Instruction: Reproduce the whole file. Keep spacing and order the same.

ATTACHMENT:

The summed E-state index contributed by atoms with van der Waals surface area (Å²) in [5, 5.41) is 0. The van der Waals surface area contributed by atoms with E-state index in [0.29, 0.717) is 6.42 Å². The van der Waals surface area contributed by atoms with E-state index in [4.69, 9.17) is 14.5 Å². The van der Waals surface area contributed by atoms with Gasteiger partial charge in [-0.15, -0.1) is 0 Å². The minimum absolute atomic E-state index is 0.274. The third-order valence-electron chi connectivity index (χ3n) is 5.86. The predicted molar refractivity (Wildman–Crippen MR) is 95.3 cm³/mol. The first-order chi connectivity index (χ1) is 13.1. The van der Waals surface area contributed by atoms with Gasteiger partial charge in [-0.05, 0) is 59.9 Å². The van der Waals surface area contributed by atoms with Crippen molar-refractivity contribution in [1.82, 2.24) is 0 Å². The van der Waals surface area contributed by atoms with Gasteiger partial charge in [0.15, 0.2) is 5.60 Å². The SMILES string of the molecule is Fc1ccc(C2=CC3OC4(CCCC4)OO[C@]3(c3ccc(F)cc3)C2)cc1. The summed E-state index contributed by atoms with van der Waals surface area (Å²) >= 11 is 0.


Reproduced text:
The summed E-state index contributed by atoms with van der Waals surface area (Å²) in [5, 5.41) is 0. The van der Waals surface area contributed by atoms with E-state index in [0.29, 0.717) is 6.42 Å². The van der Waals surface area contributed by atoms with E-state index in [4.69, 9.17) is 14.5 Å². The van der Waals surface area contributed by atoms with Gasteiger partial charge in [-0.15, -0.1) is 0 Å². The minimum absolute atomic E-state index is 0.274. The third-order valence-electron chi connectivity index (χ3n) is 5.86. The predicted molar refractivity (Wildman–Crippen MR) is 95.3 cm³/mol. The first-order chi connectivity index (χ1) is 13.1. The van der Waals surface area contributed by atoms with Gasteiger partial charge in [-0.05, 0) is 59.9 Å². The van der Waals surface area contributed by atoms with Crippen molar-refractivity contribution in [1.82, 2.24) is 0 Å². The van der Waals surface area contributed by atoms with Gasteiger partial charge in [0.15, 0.2) is 5.60 Å². The SMILES string of the molecule is Fc1ccc(C2=CC3OC4(CCCC4)OO[C@]3(c3ccc(F)cc3)C2)cc1. The summed E-state index contributed by atoms with van der Waals surface area (Å²) >= 11 is 0.